Is Your Website Clean for Pesach?

pesach clean

During a recent Website cleaning spree, I found a giant glob of chametz. But getting rid of it wasn’t so simple!

Picture this: Seder night has arrived.

The whole house is spotless: the curtains have been dry-cleaned; the linen closet organized alphabetically; and the kids’ bikes doused with bleach.

The only problem is that in the dining room, right in the middle of the Seder table sits a big, freshly-baked pizza (with extra peperoni, to really drive home the hypocrisy!)

That imagine kind of describes the state of my conscience, during a recent Website cleaning spree. I was taking care of the details, while a giant glob of chametz sat there undisturbed.

Here’s the story:

Spring Cleaning for Google

Since attending SMX-Israel in January, I have been paying closer attention to Google’s advice in order to improve search engine rankings for my websites. For example, Google is saying that too much junk and clutter on your website could hurt your rankings. Therefore, two months ago I deleted about 100 low-value posts one of my sites. This led to a nice increase in traffic from search engines.

Inspired by this outcome, last week I decided to tackle the problem of broken links, which can also put you in Google’s bad books. Using the WordPress Broken Links Checker plugin, I was able to locate and unlink over 100 broken links on my site in a matter of minutes. We’ll see if this also has an impact on my rankings.

While I was at it, I fixed up the navigation and optimized my best-performing pages.

All of this gave me a bit of a spring-cleaning high. You know the feeling you get when you finally do an important-but-not-urgent task you have been procrastinating about for a year?

But as I went about this busy work, I must admit that I had a guilty conscience. Sure it is great to get rid of unnecessary clutter, but I knew that I was ignoring some real chametz that was lurking on one of my websites.

Could I really pass another Pesach without purging this giant pizza from my proverbial Seder table?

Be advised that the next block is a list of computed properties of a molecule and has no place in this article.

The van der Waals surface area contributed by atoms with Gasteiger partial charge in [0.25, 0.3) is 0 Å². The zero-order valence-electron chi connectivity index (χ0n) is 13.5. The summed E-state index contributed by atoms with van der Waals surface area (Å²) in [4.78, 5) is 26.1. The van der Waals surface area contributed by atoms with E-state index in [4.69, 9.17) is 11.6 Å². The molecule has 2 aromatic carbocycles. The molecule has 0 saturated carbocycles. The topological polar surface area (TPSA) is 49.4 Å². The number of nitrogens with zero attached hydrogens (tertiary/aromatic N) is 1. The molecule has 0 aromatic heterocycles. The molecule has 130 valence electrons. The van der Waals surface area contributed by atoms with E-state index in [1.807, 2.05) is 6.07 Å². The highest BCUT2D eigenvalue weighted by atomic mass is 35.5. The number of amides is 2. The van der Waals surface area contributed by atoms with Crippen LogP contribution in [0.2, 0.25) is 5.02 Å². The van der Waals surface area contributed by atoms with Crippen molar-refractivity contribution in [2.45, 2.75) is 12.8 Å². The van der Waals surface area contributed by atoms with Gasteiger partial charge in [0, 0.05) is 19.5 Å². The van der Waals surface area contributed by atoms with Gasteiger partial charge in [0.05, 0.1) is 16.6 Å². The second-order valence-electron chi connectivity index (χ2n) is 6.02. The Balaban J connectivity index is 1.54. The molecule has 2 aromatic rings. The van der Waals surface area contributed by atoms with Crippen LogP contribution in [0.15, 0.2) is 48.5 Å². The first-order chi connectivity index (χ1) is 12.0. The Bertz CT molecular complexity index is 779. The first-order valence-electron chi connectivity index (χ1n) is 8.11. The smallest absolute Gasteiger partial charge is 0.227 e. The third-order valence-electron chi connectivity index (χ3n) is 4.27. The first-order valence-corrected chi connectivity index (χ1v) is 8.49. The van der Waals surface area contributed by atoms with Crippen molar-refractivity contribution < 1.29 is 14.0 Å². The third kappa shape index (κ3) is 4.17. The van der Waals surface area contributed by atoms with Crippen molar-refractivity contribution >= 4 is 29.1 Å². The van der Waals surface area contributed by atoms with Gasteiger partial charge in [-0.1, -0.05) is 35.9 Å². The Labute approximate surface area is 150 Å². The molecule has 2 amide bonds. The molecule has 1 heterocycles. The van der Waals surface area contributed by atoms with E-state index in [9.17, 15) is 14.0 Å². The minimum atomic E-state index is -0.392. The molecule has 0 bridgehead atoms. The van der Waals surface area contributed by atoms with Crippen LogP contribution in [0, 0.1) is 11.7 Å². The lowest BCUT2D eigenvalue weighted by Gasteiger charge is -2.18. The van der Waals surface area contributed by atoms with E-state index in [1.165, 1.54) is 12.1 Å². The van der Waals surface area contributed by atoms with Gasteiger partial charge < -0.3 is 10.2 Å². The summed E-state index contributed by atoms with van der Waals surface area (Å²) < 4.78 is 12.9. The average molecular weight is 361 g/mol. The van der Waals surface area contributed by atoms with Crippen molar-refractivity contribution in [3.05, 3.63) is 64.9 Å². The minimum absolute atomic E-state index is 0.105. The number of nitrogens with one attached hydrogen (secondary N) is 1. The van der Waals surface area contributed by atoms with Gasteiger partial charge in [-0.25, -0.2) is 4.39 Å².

The Non-Kosher Four Questions

It was Pesach-time last year, about a week before Seder night. I was cleaning in the kitchen while listening to some of my children’s favorite Pesach music, Rebbe Alter’s Pesach tape. I was really enjoying his rendition of Mah Nishtana in Hebrew and Yiddish, with a really lively tune that I’ve never heard elsewhere, when suddenly I had a brilliant idea.

Wouldn’t it be a great if I took this tune and made it into a cute little video for my Yiddish translation site? I thought that it would attract visitors to my site and get me a little viral exposure on Facebook.

I decided to do it right then and there. I spent an hour creating a very simple video, published it and over the next few days it got close to 1,000 views and a few hundred new visitors to my site. Nice!

A year passed, and then I noticed that that blog post and the video were starting to get a lot of views again – for obvious reasons. Pesach is coming again, and lots of Jews are looking to connect to the Seder in whatever way speaks to them. For many people, Yiddish is a meaningful way for them to connect to their Jewish identity.

In the last week, over 300 people watched my video and it’s likely that many more will watch it over the next 2 weeks. You might think that I would be happy about that. But I was not… because I never got permission from the copyright holders to use that song.

I tried all the rationalizations in the world but none of them held up:

  1. I wasn’t making any money off the video (err… not directly, but I’m sure the free exposure wasn’t hurting my business)
  2. I was helping Rebbe Alter reach a new audience and make more sales, since I gave him credit (perhaps… and…?)
  3. I was using the song to help Jews connect to their Jewish heritage and surely Rebbe Alter wouldn’t mind that (umm… nice try!)
  4. It’s almost impossible to 100% avoid copyright infringement when working online – EVERYBODY DOES IT! (or at least I thought so until I heard Rabbi Michael Green speak about avoiding copyright violations when creating PowerPoint presentations)

There was nothing else to do. I knew I had to get permission to use that song, or take it down. And I had to do it now, before the Pesach rush, since it’s all going to be irrelevant next month!

I have to say that ringing up Rebbe Alter to ask his permission to keep using his music was not something I looked forward to. Reorganizing my linen closet 10 times overs much more appealing.

However, I swallowed my pride and dialed the number on the back of the CD case.

In the pursuit of permission, I spoke to his mother, his wife and his manager. They were all warm and helpful. After some long discussions, explanations, apologies and emails, the good news is that I got permission!

So I am proud to present to you this certified Kosher-for-Pesach video. The video is pretty simple and isn’t going to win any awards… but it’s cute, chametz-free – and has viral power!

A Happy and Kosher Pesach to everyone!